W3C home > Mailing lists > Public > ietf-http-wg-old@w3.org > September to December 1998

RE: non-ascii user name & password

From: Paul Leach <paulle@microsoft.com>
Date: Mon, 21 Sep 1998 14:10:40 -0700
Message-Id: <CB6657D3A5E0D111A97700805FFE65875D76C5@RED-MSG-51>
To: 'Larry Masinter' <masinter@parc.xerox.com>
Cc: http-wg@hplb.hpl.hp.com, Chris.Newman@innosoft.com
A careful re-reading of the digest spec shows that user-name is spec'd as
quoted-string (not TEXT), and password is never interpreted by the message
parser, just used to calculate the response from the challenge.

So, we can use TEXT for the password; that leaves the question of encoding.

> -----Original Message-----
> From: Larry Masinter [mailto:masinter@parc.xerox.com]
> Sent: Monday, September 21, 1998 1:10 AM
> To: Paul Leach
> Cc: http-wg@hplb.hpl.hp.com; Chris.Newman@innosoft.com
> Subject: non-ascii user name & password
> 
> 
> TEXT is inappropriate for user name and password, since:
> 
> # The TEXT rule is only used for descriptive field contents and values
> # that are not intended to be interpreted by the message parser. 
> 
> Whether or not it's typed, it's still a string that has to be parsed
> and interpreted by the server.
> 
> The problem is that UTF-8 doesn't quite have a well-defined
> 'canonical' form yet, either, although one is being developed, the
> canonicalization algorithm won't be at "draft standard". So you might
> have two browsers that would enter the same user name with different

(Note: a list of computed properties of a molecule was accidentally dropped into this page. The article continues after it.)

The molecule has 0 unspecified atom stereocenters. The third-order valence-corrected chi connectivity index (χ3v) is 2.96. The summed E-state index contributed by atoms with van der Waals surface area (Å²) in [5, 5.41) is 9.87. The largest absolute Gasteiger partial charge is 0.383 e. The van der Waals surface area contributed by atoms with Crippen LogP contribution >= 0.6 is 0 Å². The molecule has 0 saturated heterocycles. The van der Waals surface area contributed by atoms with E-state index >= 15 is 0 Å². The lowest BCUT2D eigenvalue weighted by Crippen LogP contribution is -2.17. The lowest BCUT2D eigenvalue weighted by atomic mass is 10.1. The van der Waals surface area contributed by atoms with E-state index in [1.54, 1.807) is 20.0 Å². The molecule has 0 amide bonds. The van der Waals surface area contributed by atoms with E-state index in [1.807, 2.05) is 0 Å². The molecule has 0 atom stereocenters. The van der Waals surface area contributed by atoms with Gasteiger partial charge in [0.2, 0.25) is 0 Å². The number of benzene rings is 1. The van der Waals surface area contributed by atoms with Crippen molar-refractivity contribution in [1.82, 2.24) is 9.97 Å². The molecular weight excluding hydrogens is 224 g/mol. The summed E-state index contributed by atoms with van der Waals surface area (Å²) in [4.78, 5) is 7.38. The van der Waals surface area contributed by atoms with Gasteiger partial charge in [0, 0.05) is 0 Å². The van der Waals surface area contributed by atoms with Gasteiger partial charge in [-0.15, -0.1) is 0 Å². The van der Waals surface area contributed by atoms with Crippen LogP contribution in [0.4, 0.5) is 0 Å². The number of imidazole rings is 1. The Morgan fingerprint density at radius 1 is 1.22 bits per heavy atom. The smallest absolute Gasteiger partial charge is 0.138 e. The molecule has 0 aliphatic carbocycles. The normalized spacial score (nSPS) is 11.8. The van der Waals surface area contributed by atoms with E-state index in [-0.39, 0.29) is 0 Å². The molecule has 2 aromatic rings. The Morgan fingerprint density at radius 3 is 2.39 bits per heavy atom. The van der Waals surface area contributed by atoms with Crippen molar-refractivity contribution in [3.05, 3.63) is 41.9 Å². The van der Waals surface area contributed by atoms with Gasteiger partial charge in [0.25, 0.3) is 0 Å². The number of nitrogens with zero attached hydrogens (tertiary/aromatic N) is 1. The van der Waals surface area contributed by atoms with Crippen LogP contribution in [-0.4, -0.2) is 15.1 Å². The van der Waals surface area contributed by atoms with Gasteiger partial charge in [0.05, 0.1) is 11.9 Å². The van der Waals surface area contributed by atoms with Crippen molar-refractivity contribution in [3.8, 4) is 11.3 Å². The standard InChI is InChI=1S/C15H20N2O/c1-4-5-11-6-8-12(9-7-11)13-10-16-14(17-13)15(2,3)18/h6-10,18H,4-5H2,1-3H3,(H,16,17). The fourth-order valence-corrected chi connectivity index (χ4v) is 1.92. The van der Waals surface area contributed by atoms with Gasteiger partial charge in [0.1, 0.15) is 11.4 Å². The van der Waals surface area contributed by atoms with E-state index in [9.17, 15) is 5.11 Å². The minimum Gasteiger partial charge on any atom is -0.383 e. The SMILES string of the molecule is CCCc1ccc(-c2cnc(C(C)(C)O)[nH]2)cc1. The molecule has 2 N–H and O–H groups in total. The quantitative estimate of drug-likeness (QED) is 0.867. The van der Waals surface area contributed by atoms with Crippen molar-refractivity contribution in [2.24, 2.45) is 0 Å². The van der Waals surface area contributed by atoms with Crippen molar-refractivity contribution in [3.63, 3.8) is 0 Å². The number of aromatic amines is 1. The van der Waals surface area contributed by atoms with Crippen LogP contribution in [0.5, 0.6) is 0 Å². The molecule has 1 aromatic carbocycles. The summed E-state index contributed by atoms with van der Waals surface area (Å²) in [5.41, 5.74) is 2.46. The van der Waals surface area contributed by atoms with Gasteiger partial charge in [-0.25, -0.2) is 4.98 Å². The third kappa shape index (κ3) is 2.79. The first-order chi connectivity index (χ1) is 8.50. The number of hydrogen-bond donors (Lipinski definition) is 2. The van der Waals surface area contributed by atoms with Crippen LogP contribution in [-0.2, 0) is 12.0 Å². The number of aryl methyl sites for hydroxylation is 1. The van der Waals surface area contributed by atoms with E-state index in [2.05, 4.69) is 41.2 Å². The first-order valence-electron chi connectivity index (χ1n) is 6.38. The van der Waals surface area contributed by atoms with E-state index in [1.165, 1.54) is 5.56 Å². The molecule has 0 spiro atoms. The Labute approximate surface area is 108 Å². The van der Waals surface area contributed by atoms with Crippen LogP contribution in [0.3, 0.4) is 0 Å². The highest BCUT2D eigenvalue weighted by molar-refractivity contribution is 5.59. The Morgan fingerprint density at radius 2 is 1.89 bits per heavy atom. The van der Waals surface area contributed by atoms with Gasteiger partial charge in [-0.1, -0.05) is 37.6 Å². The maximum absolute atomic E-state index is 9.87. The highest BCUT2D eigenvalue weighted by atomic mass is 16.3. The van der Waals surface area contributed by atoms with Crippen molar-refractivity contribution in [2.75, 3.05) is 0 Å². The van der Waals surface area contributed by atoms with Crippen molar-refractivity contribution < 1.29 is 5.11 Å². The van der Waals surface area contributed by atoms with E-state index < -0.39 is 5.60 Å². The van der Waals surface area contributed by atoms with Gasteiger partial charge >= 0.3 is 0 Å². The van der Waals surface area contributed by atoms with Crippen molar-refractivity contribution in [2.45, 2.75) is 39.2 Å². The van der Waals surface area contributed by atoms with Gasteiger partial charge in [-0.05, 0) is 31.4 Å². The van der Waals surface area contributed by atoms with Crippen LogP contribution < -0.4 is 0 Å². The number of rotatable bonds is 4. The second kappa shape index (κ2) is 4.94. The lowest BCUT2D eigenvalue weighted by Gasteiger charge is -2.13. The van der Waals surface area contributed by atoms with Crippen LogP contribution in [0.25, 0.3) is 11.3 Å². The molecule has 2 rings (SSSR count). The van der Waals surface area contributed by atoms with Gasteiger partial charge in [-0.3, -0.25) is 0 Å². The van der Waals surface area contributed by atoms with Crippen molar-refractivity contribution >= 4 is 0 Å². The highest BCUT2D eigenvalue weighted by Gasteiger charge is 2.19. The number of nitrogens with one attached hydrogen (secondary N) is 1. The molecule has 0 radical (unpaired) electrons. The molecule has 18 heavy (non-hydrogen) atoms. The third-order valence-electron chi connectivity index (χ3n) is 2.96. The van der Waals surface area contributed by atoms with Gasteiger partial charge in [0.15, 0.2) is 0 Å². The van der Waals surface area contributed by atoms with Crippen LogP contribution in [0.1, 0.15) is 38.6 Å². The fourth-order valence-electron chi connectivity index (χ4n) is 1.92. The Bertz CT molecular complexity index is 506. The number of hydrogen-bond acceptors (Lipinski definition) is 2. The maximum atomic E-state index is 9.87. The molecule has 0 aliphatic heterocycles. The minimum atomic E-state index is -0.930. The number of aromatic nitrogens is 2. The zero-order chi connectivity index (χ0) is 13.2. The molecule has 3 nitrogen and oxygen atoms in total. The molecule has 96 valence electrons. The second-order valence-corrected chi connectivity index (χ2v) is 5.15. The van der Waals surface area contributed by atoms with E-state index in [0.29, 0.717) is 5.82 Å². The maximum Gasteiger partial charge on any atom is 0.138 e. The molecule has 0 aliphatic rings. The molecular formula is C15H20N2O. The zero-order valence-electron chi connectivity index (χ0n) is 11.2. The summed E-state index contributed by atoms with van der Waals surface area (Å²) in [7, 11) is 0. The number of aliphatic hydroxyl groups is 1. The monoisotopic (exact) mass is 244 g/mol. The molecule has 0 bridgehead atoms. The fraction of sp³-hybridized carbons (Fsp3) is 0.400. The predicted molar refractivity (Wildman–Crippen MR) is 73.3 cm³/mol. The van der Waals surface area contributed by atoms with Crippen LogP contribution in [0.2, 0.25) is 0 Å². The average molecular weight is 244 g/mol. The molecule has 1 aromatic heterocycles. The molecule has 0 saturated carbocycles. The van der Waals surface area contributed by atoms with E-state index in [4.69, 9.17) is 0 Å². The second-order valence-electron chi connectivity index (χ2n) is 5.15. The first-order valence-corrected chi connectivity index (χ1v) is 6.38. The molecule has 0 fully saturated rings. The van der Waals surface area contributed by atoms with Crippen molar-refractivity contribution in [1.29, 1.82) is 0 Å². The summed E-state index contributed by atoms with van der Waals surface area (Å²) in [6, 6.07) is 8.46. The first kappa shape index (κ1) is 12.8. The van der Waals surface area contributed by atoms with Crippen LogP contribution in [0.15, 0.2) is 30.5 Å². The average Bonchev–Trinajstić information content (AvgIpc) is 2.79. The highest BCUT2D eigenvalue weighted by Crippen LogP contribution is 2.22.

> UTF-8 encodings, too.
> 
> And we're not normally requiring clients to implement UTF-8
> transformations of user type-in at all so this will be a big problem.

I don't think we need to require UTF-8, just say that USASCII is required,
and UTF-8 is allowed. If you have a unicode password, then you need a UTF-8
capable browser; if not, you don't.

> 
> On the other hand, it seems inappropriate to restrict user *names* to
> US-ASCII. I wonder if we could change the BNF and description text
> from "user name" and "username" to "user id", even if we leave
> 
>     username         = "username" "=" user-id

How does this help?

Can we say that user-id in USASCII must be supported and UTF-8 may be
supported if the user name contains characters not in the USASCII set? The
UTF-8 encoding is well defined even if the canonical form isn't, isn't it?
Then we don't reference the canonical form spec, and when that comes out
everyone is cool.

Or, I could say:
------------------
	passwd   = *OCTET

It is the responsibility of the client implementation to make sure that the
user can generate any octet string when providing the password. A protocol
for setting and changing passwords (which is beyond the scope of this
document) must specify how what the user provides maps to the actual octet
string "on the wire".
-------------------
 
Paul
Received on Monday, 21 September 1998 14:13:24 EDT

This archive was generated by hypermail pre-2.1.9 : Wednesday, 24 September 2003 06:33:24 EDT